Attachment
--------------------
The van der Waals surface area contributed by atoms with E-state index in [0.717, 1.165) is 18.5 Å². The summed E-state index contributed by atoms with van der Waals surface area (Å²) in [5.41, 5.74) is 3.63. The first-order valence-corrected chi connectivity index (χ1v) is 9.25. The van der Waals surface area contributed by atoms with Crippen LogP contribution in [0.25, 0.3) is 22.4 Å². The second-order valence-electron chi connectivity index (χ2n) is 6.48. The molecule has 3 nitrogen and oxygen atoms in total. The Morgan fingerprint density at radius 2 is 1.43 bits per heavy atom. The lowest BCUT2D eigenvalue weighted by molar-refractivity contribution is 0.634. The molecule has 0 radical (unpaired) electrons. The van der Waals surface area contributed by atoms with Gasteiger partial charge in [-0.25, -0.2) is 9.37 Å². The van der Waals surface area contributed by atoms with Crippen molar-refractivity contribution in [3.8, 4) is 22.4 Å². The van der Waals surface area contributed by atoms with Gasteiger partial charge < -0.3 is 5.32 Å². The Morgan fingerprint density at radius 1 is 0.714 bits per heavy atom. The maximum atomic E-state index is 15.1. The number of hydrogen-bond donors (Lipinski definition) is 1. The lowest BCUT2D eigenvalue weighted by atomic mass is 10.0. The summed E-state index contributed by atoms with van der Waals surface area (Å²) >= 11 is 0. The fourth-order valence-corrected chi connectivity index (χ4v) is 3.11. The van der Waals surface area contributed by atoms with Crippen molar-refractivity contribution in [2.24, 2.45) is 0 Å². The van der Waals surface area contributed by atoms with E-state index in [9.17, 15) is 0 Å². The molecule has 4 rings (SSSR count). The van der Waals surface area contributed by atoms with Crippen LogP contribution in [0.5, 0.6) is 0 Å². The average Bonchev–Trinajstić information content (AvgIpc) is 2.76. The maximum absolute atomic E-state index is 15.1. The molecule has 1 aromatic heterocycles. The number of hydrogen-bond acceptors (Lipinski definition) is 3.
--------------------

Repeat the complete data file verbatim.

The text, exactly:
The van der Waals surface area contributed by atoms with E-state index in [0.717, 1.165) is 18.5 Å². The summed E-state index contributed by atoms with van der Waals surface area (Å²) in [5.41, 5.74) is 3.63. The first-order valence-corrected chi connectivity index (χ1v) is 9.25. The van der Waals surface area contributed by atoms with Crippen LogP contribution in [0.25, 0.3) is 22.4 Å². The second-order valence-electron chi connectivity index (χ2n) is 6.48. The molecule has 3 nitrogen and oxygen atoms in total. The Morgan fingerprint density at radius 2 is 1.43 bits per heavy atom. The lowest BCUT2D eigenvalue weighted by molar-refractivity contribution is 0.634. The molecule has 0 radical (unpaired) electrons. The van der Waals surface area contributed by atoms with Gasteiger partial charge in [-0.25, -0.2) is 9.37 Å². The van der Waals surface area contributed by atoms with Crippen molar-refractivity contribution in [3.8, 4) is 22.4 Å². The van der Waals surface area contributed by atoms with Gasteiger partial charge < -0.3 is 5.32 Å². The Morgan fingerprint density at radius 1 is 0.714 bits per heavy atom. The maximum atomic E-state index is 15.1. The number of hydrogen-bond donors (Lipinski definition) is 1. The lowest BCUT2D eigenvalue weighted by atomic mass is 10.0. The summed E-state index contributed by atoms with van der Waals surface area (Å²) >= 11 is 0. The fourth-order valence-corrected chi connectivity index (χ4v) is 3.11. The van der Waals surface area contributed by atoms with Crippen molar-refractivity contribution in [2.24, 2.45) is 0 Å². The van der Waals surface area contributed by atoms with E-state index in [9.17, 15) is 0 Å². The molecule has 4 rings (SSSR count). The van der Waals surface area contributed by atoms with Crippen LogP contribution in [0.5, 0.6) is 0 Å². The average Bonchev–Trinajstić information content (AvgIpc) is 2.76. The maximum absolute atomic E-state index is 15.1. The molecule has 1 aromatic heterocycles. The number of hydrogen-bond acceptors (Lipinski definition) is 3.